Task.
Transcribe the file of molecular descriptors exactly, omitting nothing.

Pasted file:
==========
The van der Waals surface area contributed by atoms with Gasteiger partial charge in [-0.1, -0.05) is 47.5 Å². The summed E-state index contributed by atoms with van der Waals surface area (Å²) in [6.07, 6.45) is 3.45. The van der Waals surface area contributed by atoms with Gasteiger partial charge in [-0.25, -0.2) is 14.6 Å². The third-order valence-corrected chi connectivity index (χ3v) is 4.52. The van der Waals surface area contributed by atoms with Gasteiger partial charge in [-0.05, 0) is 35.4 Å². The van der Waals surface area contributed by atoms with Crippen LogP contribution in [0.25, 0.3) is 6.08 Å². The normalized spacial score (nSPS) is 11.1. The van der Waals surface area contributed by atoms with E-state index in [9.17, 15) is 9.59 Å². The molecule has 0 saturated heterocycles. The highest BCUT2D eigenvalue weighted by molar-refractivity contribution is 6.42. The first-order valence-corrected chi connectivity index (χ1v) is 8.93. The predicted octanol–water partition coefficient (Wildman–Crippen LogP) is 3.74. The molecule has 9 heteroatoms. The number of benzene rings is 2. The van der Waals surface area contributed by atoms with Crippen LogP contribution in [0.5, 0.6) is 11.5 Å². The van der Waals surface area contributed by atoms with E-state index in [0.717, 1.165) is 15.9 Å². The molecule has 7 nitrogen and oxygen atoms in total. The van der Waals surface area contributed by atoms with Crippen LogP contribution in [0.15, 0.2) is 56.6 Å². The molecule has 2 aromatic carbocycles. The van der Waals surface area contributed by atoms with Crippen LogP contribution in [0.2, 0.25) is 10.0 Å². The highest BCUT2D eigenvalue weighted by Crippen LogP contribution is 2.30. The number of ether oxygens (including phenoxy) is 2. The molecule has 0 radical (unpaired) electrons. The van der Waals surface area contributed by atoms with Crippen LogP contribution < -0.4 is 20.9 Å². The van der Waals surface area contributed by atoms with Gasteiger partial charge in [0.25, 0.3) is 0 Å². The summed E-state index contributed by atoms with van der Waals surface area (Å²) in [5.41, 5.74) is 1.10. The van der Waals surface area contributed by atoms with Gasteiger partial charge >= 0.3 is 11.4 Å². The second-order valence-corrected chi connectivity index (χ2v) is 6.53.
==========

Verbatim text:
The van der Waals surface area contributed by atoms with Gasteiger partial charge in [-0.1, -0.05) is 47.5 Å². The summed E-state index contributed by atoms with van der Waals surface area (Å²) in [6.07, 6.45) is 3.45. The van der Waals surface area contributed by atoms with Gasteiger partial charge in [-0.25, -0.2) is 14.6 Å². The third-order valence-corrected chi connectivity index (χ3v) is 4.52. The van der Waals surface area contributed by atoms with Gasteiger partial charge in [-0.05, 0) is 35.4 Å². The van der Waals surface area contributed by atoms with Crippen LogP contribution in [0.25, 0.3) is 6.08 Å². The normalized spacial score (nSPS) is 11.1. The van der Waals surface area contributed by atoms with E-state index in [9.17, 15) is 9.59 Å². The molecule has 0 saturated heterocycles. The highest BCUT2D eigenvalue weighted by molar-refractivity contribution is 6.42. The first-order valence-corrected chi connectivity index (χ1v) is 8.93. The predicted octanol–water partition coefficient (Wildman–Crippen LogP) is 3.74. The molecule has 9 heteroatoms. The number of benzene rings is 2. The van der Waals surface area contributed by atoms with Crippen LogP contribution in [0.5, 0.6) is 11.5 Å². The van der Waals surface area contributed by atoms with E-state index in [0.717, 1.165) is 15.9 Å². The molecule has 7 nitrogen and oxygen atoms in total. The van der Waals surface area contributed by atoms with Crippen LogP contribution in [0.15, 0.2) is 56.6 Å². The molecule has 2 aromatic carbocycles. The van der Waals surface area contributed by atoms with Crippen LogP contribution in [0.2, 0.25) is 10.0 Å². The highest BCUT2D eigenvalue weighted by Crippen LogP contribution is 2.30. The number of ether oxygens (including phenoxy) is 2. The molecule has 0 radical (unpaired) electrons. The van der Waals surface area contributed by atoms with Crippen LogP contribution < -0.4 is 20.9 Å². The van der Waals surface area contributed by atoms with Gasteiger partial charge in [0.25, 0.3) is 0 Å². The summed E-state index contributed by atoms with van der Waals surface area (Å²) in [5.41, 5.74) is 1.10. The van der Waals surface area contributed by atoms with Gasteiger partial charge >= 0.3 is 11.4 Å². The second-order valence-corrected chi connectivity index (χ2v) is 6.53.